Incubator Operation

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    PRINCIPLES OF INCUBATOROPERATION

    By O. C. l 'FFORD

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    COLORADO AGRICULTURAL COLLEGEEXTENSION SERVICEFort Collins, Colorado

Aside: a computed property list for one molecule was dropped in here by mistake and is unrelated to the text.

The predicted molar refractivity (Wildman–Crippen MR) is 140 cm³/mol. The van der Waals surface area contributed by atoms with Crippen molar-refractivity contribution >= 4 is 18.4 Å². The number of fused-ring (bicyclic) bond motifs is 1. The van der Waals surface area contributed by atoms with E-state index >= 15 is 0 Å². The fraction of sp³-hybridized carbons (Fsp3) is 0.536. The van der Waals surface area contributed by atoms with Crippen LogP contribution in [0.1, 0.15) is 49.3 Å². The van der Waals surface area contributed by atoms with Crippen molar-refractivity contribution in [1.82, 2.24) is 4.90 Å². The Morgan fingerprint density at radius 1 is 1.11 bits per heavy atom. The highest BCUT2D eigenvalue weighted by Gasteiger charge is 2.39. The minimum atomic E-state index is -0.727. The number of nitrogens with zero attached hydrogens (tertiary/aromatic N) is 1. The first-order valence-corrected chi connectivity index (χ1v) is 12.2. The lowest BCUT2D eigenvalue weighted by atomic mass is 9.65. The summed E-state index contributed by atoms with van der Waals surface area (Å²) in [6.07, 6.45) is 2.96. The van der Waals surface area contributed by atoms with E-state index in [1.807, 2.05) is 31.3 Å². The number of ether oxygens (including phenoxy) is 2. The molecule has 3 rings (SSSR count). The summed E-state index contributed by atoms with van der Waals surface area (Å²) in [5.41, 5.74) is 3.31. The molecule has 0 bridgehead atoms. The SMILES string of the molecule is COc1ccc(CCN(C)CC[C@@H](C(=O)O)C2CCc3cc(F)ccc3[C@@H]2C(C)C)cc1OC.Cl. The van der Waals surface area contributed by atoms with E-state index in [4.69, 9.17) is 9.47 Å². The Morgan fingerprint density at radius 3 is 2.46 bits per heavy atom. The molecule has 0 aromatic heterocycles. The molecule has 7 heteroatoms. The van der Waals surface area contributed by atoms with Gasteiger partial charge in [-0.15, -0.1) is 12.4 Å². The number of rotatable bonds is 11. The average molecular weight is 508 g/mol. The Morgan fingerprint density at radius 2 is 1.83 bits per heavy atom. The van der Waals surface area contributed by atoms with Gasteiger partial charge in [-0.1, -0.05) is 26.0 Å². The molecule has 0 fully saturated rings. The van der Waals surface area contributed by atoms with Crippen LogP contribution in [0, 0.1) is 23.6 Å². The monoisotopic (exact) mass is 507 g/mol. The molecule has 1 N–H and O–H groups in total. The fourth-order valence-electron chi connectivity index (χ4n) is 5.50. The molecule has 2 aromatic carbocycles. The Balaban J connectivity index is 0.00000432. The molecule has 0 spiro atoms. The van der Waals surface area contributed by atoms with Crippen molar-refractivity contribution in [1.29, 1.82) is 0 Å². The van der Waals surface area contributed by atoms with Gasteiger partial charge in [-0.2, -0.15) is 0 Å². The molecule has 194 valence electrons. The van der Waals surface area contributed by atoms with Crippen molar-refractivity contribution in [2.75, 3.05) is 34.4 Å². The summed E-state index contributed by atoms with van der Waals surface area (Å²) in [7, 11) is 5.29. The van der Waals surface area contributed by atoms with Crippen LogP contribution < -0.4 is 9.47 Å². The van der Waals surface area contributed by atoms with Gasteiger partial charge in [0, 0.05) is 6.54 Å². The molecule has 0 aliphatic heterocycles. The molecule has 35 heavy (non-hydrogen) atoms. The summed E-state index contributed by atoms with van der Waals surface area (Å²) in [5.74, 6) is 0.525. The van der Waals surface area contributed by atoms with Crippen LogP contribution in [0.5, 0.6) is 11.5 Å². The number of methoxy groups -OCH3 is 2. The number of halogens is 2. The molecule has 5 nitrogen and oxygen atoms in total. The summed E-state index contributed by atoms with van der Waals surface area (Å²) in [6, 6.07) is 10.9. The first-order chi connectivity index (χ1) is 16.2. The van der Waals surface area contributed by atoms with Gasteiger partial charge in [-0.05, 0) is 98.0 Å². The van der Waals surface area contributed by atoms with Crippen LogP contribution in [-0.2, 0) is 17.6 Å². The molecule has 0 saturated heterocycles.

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    PRINCIPLES OF INCUBATOR OPERATIONBy O. C. UFFORD, Assistant Professor of Poultry HusbandrySuccessful incubator operations are based upon four import